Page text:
During glacial periods, climate records are marked by large-amplitude oscillations believed to be a result of North Atlantic (NA) freshwater anomalies, which weakened the thermohaline circulation (THC) and introduced instabilities. Such oscillations are absent from the present interglacial period. With the aid of a semiglobal analytical model, it is proposed that the Bering Strait (BS) acts like an exhaust valve for the above NA freshwater anomalies. Specifically, it is suggested that large instabilities in the THC are only possible during glacial periods because, during these periods, the BS is closed. During interglacial periods (when the BS, the exhaust valve, is open), low-salinity anomalies are quickly flushed out of the North Atlantic by the strong Southern Ocean winds.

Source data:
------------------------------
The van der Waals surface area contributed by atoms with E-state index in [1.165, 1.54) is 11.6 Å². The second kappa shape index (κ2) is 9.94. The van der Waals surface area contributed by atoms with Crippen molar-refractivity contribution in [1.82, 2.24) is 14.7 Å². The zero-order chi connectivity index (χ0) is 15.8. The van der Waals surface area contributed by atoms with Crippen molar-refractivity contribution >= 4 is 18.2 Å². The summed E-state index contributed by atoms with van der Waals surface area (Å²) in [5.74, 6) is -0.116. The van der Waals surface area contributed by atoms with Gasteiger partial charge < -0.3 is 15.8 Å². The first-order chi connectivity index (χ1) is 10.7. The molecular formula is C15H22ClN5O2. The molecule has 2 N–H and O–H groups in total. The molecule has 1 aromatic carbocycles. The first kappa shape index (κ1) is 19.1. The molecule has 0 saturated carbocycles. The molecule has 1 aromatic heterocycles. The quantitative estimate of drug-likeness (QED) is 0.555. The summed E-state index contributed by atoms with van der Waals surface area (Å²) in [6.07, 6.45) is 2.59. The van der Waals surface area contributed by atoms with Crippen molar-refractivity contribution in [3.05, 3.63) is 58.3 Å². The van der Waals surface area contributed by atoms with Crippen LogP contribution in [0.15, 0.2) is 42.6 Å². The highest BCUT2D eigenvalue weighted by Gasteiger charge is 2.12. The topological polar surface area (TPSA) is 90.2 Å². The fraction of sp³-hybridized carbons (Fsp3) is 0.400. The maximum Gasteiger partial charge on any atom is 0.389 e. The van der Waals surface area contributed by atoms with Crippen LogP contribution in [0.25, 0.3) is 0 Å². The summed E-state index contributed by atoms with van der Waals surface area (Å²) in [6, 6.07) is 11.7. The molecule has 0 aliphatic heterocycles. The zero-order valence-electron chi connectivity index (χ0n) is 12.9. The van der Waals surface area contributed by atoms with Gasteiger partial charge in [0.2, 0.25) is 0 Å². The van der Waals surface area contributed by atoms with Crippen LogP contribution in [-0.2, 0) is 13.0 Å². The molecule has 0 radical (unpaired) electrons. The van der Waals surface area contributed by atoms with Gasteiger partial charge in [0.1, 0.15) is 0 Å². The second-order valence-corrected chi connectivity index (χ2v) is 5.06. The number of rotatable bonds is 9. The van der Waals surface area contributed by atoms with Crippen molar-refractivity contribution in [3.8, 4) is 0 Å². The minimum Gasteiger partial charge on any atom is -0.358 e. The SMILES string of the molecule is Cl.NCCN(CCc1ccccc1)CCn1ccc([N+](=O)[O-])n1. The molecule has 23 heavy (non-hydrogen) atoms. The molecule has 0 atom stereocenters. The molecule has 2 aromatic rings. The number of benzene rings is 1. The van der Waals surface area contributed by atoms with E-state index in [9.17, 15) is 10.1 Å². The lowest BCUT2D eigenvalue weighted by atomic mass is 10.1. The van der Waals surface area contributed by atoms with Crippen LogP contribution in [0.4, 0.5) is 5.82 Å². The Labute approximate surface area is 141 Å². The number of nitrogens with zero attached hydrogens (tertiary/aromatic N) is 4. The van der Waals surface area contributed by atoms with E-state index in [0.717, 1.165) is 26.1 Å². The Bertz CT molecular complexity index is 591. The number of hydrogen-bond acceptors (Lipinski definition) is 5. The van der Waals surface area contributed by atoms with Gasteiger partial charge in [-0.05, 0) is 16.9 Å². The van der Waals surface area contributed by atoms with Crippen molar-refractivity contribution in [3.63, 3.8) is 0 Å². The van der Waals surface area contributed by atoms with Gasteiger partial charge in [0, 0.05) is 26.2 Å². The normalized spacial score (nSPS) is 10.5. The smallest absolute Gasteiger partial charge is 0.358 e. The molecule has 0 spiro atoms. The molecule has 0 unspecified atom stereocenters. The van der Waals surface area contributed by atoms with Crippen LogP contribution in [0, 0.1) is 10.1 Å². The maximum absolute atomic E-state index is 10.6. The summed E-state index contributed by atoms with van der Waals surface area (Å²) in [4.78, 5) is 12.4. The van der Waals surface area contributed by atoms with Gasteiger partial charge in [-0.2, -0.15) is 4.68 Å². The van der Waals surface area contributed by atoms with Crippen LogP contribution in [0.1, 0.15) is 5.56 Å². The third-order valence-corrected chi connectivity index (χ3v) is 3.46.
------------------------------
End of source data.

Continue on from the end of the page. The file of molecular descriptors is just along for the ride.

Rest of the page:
|Number of pages||6|
|Journal||Journal of Climate|
|Publication status||Published - 2004|